The Constraints and gaps, and related financial, technical and capacity-building needs Chapter comprised of issues and challenges associated with the implementation of the Convention and the preparation of the TNC. A commonly identified constraint in the TNC process is technological and institutional limitations relating to the data collection, collation, documentation and archiving at the data sources. It is envisaged that the identified constraints and needs will be addressed through the Department of Climate Change’s existing and planned works including externally-funded programmes and projects such as the Fourth National Communication and Biennial Update Report Project and the Green Climate Fund National Designated Authority Strengthening and Country Programming Phase 2 Project.
The completion of the TNC Report was a culmination of invaluable contributions from the; Joint National Action Plan on Climate Change and Disaster Risk Management (JNAP) Technical Working Group, local technical experts, Global Support Programme (GSP) for National Communications, United Nations Development Programme (UNDP) as the TNC Project’s Implementing Agency and the Global Environment Facility (GEF) as the financier for the TNC Project.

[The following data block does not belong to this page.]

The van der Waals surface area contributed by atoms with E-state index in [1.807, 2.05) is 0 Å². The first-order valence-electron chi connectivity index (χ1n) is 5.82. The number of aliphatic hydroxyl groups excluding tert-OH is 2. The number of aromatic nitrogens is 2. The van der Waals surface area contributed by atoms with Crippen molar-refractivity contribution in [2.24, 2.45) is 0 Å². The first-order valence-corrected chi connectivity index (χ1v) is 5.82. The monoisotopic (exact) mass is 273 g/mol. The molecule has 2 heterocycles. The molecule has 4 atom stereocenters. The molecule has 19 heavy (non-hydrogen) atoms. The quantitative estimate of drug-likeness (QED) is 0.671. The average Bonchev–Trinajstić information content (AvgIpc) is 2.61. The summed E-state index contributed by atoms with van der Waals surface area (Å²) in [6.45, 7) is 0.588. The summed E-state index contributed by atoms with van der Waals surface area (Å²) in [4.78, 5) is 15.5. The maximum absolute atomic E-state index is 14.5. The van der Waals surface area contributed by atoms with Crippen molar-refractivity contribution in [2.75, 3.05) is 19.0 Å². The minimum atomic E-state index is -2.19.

The preparation of the TNC Report contributed significant data and information for the formulation of Tonga’s Nationally Determined Contributions (NDC) in 2015, Climate Change Policy in 2016, the JNAP 2, 2018 and the Tonga Green Climate Fund Country Programme in 2018 and other various project concepts/proposals.
The Department of Climate Change and UNDP are currently developing the Tonga’s Fourth National Communication Project Proposal which will be submitted to the Global Environment Facility (GEF) in the Third Quarter, 2020.
Tonga acceded to the UNFCCC on the 20th of July 1998. As a party to the convention, Tonga is therefore obliged to prepare and submit a national communication report to the Conference of the Parties of the UNFCCC to comply with Article 12 of the Convention.
Tonga has submitted its Initial National Communication (INC) and Second National Communication (SNC) in May 2005 and March 2012, respectively.